"The proof is that we have many entrepreneurs being recognized by their unique ideas around the world," he argued. "One of them is inside Key2Enable. The idea behind the combination of colors and symbols of our keyboard, which we call Key-x, was first developed by Gleison Fernandes. This computer scientist was born with cerebral Palsy and came up with the idea to improve the way he could use his computer," Mr. Rubinger Filho further elaborated.

Key-X keyboard, UAE, Jose Rubinger Filho, Key2Enable
Jose Rubinger Filho, Chief Commercial Officer and Co-founder at Key2Enable Assistive Technology, demonstrating the Key-X keyboard to an Emirati person of determination. (Supplied.)

It's rather easy and straightforward to cling to what we know and are used to instead of looking for solutions for what we ignore. In the entrepreneurial sphere, there is no normalcy or constant as the ecosystem shifts and is faced with novice obstacles day in, day out. In addition, a portion of founders and CEOs focus on generating profit and minimizing risks while paying less attention to the impact they have on society.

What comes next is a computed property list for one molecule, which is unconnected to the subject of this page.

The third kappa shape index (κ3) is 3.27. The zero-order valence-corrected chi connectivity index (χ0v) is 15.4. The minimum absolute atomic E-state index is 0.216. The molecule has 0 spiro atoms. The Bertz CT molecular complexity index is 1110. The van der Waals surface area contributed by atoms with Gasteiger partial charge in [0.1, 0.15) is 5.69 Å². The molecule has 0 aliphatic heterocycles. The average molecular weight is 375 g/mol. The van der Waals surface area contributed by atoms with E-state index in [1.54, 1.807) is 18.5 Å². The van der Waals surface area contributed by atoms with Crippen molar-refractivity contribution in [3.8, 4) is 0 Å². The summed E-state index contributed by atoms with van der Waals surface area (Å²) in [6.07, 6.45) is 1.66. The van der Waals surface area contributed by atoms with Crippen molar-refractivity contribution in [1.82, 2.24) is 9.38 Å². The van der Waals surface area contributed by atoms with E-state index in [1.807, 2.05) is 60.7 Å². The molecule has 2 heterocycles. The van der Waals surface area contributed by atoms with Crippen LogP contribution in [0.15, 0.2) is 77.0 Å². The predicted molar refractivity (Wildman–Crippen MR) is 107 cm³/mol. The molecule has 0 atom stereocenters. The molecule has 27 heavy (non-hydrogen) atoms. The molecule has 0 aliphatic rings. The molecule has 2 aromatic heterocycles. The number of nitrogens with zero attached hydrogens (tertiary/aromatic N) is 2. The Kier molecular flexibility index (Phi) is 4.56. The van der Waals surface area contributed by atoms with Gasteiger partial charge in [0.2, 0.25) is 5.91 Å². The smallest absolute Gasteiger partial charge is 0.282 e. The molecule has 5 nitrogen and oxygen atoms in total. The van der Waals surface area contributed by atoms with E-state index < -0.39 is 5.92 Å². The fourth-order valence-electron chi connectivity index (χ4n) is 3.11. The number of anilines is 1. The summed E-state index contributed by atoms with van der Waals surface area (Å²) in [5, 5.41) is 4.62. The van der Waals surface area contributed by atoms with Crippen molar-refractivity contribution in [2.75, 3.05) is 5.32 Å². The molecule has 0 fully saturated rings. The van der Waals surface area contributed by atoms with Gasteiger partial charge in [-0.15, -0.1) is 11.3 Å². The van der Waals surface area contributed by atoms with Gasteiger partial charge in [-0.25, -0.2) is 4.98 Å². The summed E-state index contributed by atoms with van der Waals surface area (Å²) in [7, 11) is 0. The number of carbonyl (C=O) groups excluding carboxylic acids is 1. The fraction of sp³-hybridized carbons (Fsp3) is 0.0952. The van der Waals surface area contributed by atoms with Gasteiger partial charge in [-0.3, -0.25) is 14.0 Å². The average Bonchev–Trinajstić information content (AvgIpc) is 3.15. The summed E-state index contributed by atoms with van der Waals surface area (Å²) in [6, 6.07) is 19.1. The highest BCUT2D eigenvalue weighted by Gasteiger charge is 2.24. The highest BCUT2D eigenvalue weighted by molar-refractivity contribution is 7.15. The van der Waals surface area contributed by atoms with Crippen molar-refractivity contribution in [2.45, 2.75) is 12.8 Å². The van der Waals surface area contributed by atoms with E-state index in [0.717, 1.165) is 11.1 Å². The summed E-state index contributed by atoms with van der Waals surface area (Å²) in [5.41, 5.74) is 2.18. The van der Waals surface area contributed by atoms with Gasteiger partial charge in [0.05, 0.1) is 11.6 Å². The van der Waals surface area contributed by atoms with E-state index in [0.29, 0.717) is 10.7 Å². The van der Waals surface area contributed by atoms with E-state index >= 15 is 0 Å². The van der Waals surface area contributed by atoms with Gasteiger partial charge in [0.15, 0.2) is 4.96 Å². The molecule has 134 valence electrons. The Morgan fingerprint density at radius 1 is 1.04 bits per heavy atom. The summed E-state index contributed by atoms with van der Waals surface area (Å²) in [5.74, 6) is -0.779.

"If you continue to invest in companies whose founders look the same as they always have and focus on solving the problems of the people that they always have, your results (and your returns) will not hold up to the coming changes because the world is shifting under your feet," Roberto Croci, Managing Director, Microsoft for Startups, Middle East and North Africa, told StepFeed.